Duke of York visits Letchworth
THE Duke of York paid a visit to a specialist company in Letchworth to officially open new state-of-the-art facilities. In his capacity as the UK s Special Representative for International Trade and Investment, Prince Andrew arrived at interior surfaces s
THE Duke of York paid a visit to a specialist company in Letchworth to officially open new state-of-the-art facilities.
In his capacity as the UK's Special Representative for International Trade and Investment, Prince Andrew arrived at interior surfaces specialists Altro Ltd, of Works Road in Letchworth.
He was greeted by MP for North East Hertfordshire, Oliver Heald, chairman of North Hertfordshire District Council, Claire Strong, and a crowd of excited staff.
He spoke to company employees before taking a tour of the building and unveiling a plaque to commemorate his visit.
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Irene Coldrey, team leader receptionist, said: "He spoke to all of us who were sat at the front of reception.
"We were shocked, he came over and spoke to us and asked us a lot of questions.
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"We were not expecting to be able to speak to him but he even jokingly asked me for a cup of tea.
"He was seriously interested in talking to everyone and finding out everyone's job roles."
Jean Murray, senior receptionist, said: "He was playful and humorous. He responded to us really well and we felt very comfortable. It's an exciting day for us all."
She added: "I actually watched him come back from the Falklands so it was great to see him for a second time."
Mr Heald said: "He was very amusing and he put people at their ease.
"I said hello but he was really more interested in speaking to the people who work there.
"He seems like a really nice guy, very pleasant and really good with people."
Richard Kahn, chief executive of Altro, said: "We are delighted that His Royal Highness has recognised our success at home and abroad by visiting and officially opening our new facilities."
During his visit, the Duke also popped next door to Altro's sister company - Autoglym - an automotive care product manufacturer.
Paul Caller, chief executive of Autoglym, said: "Our team were thrilled to meet the Duke of York and show him some of our latest developments and new products.
- DURING a visit to Comet country, the Duke of York spoke of his personal experiences in the Falklands war, as well as Prince Harry’s imminent stint in Iraq.
Prince Andrew popped into Stevenage-based EADS Astrium - a space industry leader responsible for building global communications systems.
During a tour of the premises on Gunnels Wood Road, the Duke spoke to various employees about satellites and his experience of telecommunications during the Falklands war.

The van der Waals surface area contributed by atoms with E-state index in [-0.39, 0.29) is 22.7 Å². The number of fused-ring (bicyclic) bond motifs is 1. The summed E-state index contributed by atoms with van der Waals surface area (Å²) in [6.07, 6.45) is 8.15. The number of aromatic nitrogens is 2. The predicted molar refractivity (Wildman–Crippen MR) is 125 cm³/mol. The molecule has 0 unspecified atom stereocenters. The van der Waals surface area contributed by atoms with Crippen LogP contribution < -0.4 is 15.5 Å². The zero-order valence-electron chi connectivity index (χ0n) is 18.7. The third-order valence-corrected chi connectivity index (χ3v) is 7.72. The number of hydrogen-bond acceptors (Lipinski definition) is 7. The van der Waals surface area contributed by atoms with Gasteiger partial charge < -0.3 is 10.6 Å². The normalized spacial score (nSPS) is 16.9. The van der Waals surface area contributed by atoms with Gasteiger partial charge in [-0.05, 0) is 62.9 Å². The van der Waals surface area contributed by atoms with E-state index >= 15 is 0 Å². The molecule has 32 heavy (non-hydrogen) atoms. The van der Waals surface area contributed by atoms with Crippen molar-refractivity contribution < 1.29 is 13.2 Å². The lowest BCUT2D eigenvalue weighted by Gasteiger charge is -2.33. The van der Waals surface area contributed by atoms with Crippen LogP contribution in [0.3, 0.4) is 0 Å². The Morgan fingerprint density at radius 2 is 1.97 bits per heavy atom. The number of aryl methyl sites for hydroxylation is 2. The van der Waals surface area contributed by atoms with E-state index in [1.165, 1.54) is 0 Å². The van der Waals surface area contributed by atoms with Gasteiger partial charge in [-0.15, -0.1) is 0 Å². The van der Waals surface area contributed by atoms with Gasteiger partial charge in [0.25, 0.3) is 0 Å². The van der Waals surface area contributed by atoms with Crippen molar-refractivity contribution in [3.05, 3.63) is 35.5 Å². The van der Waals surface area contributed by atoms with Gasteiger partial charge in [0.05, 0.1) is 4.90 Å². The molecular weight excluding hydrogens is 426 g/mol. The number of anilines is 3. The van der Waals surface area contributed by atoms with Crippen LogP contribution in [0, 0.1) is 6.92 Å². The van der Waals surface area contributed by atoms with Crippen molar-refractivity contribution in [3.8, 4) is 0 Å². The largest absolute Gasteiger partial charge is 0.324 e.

Dr Mike Healy, director of earth observation, navigation and science, said:
“His time in the forces means he has a view on how useful satellites were at the time.
“He asked a lot of questions which were relevant to his own experience.
“Prince Andrew asked if Harry is going to phone back home when he’s in Iraq. He said that wasn’t an option when he was in the Falklands.
“I reassured him Harry would be able to call home if he wanted to. Now they are given phones and credit.
“It was something that was of interest to him. He was saying how poor the telecommuncations were in the Falklands because it was on the edge of the satellite range.”
Dr Healy added: “The Duke is quite opinionated and his opinions are not necessarily aligned with ours.
“His view on Galileo - a new a global satellite-based navigation system for precise positioning and timing information - was not the most positive.
“He needs a bit of convincing on certain projects and their value for money.”
Paul Vanston, head of the mechanical platform team, said: “The Duke was quite interested to see what the components of a satellite are.
“He was interested in talking about the propulsion system and he seemed to know quite a lot about it.
“He asked detailed questions from the start.
“He was very normal, very approachable and very happy to discuss things.”
Liz Seward, senior mission systems engineer, said: “We were talking about military systems and the fact that in the Falklands there was not a very good satellite range.
“He asked quite a lot of questions and was very knowledgeable.
“He’s also got quite a good sense of humour and there was some banter.”
Dr Healy concluded: “The Duke was a normal sort of person and he didn’t come over as being particularly royal.”